Police and Prison


Anger Services for Correctional Institutions 
Leonard Ingram leads training programs for inmates and correctional professionals to learn how to properly manage the anger of detainment.

Call (312) 490-4301 to schedule your customized anger clinic or program.

About our training programs  
Training programs available
Suggested reading materials

About the Training Programs

Program Rationale 
Individuals held in custody for legal and other reasons, will exhibit a predictable range and order of psycho-emotional responses to their loss of freedom. In addition to denial, shock, grief and so forth, perhaps the most obvious, and most dangerous response, is ANGER AND RAGE. The experience of freedom is the most fundamental psychological and emotional need of every normal human being. And whenever the sense of freedom is lost, restricted, interfered with and "detained", we will become very angry--often to the point of violence at any person (the "detainer") or any situation (social, political, etc) that we feel is responsible for the lost of our freedom.

When the anger becomes too much, and the individuals ability to managed it too inadequate, the result is always violence, rage, chaos and destruction. The problem is NOT anger, the PROBLEM is the mismanagement of anger! When the detainee does not know how to manage his anger appropriately, he will mismanage it to point of rage and violent behavior every single time. For many individuals, the natural agony and anguish of the lost or restriction of their freedom is further compounded, and exacerbated, by their preexistent feelings of self-contempt and victimization. They perceive every reversal in their case, major or minor, as if they were being "singled out" by others, by fate or the "system" for special punishment. They are carrying within themselves, a "victim mind-set" formed by their negative childhood experiences (sexual and physical abuse, etc.) and by their own negative Socio-Cultural experiences (racism, sexism, etc.).

They are predisposed to perceive adverse situations where no adverse situations exist. They perceive victimization when no victimization is intended. The "perceived" victimization make him/her feel as angry as real, and actual events, do. When this kind of individual's freedom is "detained", their natural anger response is psychologically escalated to a level of chronic, obsessive and compulsive rage. And then, they suffer far more than they need to throughout the whole ordeal of their detainment and lost of freedom. They suffer from the "mistaken" conviction that 
(1) life "should" be fair and 
(2) that it IS fair to others, and 
(3) that it is not fair to them!

The perceived "unfairness" of life makes them even angrier. They cannot understand why they are singled out and being victimized/punished. Their definition and concept of what is "fair" is the same one they formed as children: "Everybody should get the same numbers of cookies." That is not fairness...that is the definition of "sameness". It is not based on merit and accountability.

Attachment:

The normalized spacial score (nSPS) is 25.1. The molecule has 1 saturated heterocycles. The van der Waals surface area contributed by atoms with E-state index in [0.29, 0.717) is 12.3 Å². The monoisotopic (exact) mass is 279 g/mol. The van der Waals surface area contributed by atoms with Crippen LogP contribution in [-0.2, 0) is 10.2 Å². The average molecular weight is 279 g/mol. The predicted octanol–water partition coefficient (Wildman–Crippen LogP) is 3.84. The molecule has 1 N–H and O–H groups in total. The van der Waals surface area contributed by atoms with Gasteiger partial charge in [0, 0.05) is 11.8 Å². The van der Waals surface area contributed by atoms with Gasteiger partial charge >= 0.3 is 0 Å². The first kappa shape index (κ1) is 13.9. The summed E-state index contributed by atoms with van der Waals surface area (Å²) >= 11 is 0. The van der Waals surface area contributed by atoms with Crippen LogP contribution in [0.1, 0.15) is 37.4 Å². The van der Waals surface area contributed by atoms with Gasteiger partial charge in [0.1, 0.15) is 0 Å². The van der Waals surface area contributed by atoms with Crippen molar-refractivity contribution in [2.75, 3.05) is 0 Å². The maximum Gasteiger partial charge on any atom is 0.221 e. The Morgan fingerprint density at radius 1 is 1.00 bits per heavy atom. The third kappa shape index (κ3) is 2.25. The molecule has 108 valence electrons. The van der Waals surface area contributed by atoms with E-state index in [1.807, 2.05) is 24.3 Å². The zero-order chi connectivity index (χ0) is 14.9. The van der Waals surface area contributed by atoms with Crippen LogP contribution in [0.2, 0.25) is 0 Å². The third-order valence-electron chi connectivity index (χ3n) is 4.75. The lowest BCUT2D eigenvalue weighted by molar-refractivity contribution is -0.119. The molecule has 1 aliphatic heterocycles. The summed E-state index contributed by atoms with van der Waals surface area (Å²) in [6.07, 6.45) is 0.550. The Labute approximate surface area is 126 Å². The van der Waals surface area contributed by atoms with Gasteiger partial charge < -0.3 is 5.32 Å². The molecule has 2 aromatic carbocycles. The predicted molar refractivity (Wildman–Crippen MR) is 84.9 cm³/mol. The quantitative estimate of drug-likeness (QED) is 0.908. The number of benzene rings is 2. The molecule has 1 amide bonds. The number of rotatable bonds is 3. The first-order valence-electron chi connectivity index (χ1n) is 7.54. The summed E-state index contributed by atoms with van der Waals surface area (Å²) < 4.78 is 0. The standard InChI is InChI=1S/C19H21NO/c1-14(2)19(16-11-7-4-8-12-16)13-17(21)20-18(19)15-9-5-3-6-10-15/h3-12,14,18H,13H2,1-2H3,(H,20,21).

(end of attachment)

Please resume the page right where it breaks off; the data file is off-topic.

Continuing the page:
The negative attitudes which predispose many individuals to mismanage their natural anger at the loss of their freedom exist below the level of conscious awareness. And the role their own deeds and actions have played in the creation of their dilemma, do not affect their unconscious attitudes. They were learned "emotionally", and cannot be unlearned by only an intellectual process. Their feelings of Self Respect must be first restored through a therapeutic process. Unself-respecting people (self-contempt) are more vulnerable to the victim syndrome than their self-respecting counter-parts.

Unless therapeutically intervened, many detainees in the correctional system will continue to display super anger/rage and the violent behavior that goes with it throughout the whole period of their custody. Ultimately, the price that is paid is catasthropic in both terms of dollars and human suffering. Their negative and destructive behavior exists within the context of their feelings of victimization, Anger and self-contempt and must be therapeutically diffused. When such detainees are taught how to manage their anger and rage appropriately, they become more capable of emotionally and psychologically coping with the reality of their situation and circumstances. They cease to be violent, feel inferior, worthless and act irresponsibly towards staff, other detainees and themselves. Slowly, their self-respect and humanity is restored.

Back to top

Available Training Programs for Correctional Facilities  

Half Day Introductory Workshop (4 hours)
Small Group Anger Clinics (2 hours)
Individual Anger Therapy Session (1 hour)
Anger Management Training Program For Staff and Counselors 5 weekly sessions (4 hours each)

Back to top

Recommended Reading Materials  

Managing and Coping with Anger $12.95
View this book listing

Back to top


"On behalf of our entire team, I would like to thank you for the very excellent Anger Management seminar you conducted for the inmates in Division One.  The response to your presentation has been overwhelming and very positive. We look foward to having you with us again very soon."  
Henry Troka, Supt. Cook County Sheriff Dept. Chicago, IL

"Thanks again for your very profound and excellent workshop on Anger Management presented to our Pastorial Counselors last week.  It will certainly enhance our abillity to provide guidance and relief to the many officers seeking our services. Thanks for doing such a great job!"  
Dr. Sharon Ellis-Williams Minister Pastorial Counseling Dept. Chicago Police Dept.

Call (312) 490-4301 to schedule your customized anger clinic or program today.

Back to top